Tuesday, May 21, 2024


Police gang rape puzzle in which the police investigates and exonerates itself?


“Insanity in individuals is something rare – but in groups, parties, nations and epochs, it is the rule.” – Friedrich Nietzsche

A week after being confirmed as Inspector General of the Malawi Police Service (MPS), Dr. George Kainja was all over the place conducting a public relations blitz.

Speaking to media houses, Rainbow TV and Capital FM Radio, he said his priority as the new police chief was winning back the lost public trust.

How? He said he intended to achieve this elusive objective by inculcating professionalism and discipline in the police rank and file and that from then onwards, all wayward officers would be sent back to Police Training Schools for a special disciplinary course.

Following incidents involving police officers or the entire MPS institution, one wonders why the new IG wasted his and everyone’s time.

In the headlines, these past few weeks was the Msundwe Tragedy. Since some are trying to rewrite the script, heartwrenching as they are, I will repeat the facts of this sad episode, as gathered by an independent body, the Malawi Human Rights Commission.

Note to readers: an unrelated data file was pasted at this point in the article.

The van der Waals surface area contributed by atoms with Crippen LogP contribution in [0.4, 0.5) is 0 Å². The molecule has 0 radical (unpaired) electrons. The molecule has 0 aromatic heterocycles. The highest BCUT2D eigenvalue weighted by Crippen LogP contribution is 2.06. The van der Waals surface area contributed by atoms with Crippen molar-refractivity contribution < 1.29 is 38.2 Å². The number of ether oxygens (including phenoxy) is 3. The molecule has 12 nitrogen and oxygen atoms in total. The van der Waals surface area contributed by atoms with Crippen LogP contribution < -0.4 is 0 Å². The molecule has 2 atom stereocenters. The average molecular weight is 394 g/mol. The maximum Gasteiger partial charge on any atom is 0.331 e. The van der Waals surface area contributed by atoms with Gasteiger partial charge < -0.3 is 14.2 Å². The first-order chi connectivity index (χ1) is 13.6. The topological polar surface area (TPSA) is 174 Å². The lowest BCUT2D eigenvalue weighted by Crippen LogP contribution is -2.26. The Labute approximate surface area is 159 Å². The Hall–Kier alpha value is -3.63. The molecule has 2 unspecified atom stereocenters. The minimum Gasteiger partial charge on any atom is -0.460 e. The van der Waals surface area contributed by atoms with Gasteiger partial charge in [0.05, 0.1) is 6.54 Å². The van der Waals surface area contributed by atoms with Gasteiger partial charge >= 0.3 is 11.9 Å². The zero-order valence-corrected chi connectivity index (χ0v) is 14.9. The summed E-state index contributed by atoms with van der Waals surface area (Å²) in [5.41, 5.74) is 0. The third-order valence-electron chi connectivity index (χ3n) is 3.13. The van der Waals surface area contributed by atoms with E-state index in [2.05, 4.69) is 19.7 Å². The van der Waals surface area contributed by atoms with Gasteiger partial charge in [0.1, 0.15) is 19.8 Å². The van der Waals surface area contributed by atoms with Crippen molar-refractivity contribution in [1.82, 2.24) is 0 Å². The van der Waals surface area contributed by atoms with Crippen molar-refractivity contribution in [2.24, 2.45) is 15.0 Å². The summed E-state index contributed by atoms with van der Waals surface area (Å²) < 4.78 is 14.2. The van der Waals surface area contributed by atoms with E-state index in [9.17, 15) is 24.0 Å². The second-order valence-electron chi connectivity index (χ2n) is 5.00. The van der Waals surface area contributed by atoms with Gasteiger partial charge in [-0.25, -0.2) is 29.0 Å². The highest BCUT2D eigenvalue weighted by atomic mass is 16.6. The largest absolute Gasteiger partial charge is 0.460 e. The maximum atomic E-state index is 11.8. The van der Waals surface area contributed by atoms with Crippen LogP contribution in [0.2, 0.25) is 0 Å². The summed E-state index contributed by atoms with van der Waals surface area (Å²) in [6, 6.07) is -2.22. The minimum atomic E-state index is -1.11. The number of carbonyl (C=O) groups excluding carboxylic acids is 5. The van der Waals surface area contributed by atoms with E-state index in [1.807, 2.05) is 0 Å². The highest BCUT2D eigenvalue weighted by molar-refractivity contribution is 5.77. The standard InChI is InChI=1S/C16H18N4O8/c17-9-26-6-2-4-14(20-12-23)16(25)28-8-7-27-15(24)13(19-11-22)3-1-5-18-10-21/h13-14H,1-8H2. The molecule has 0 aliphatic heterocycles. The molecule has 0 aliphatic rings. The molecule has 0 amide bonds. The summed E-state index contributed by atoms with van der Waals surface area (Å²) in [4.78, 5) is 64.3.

In December 2019, the MHRC informed that nation that police deployed to quell unrest at Msundwe in Lilongwe on 8 October 2019 were not adequately prepared for the task, which led to failure to withstand pressure from angry people leading to the death of Superintendent Usuman Imedi.

Releasing three reports on investigations into the death of Imedi, loss of business and rape allegations by police officers, the then MHRC Commissioner, Martha Chizuma, said officers were hastily mobilized from other duties and deployed without gear.

The MHRC also reported that it had established that police officers raped 17 women and girls. According to the MHRC, the officers also destroyed and looted people’s property at Msundwe, Mbwatalika, Kadziyo and Mphingu on 8 October 2019.

The detailed report also asserts that in some cases, after raping the women, police officers would step on their vaginas.

Imagine this happening to your daughter, sister, cousin, mother, or yourself, regardless of your sex. A policeman sworn to protect you rapes you, then crushes your genitals.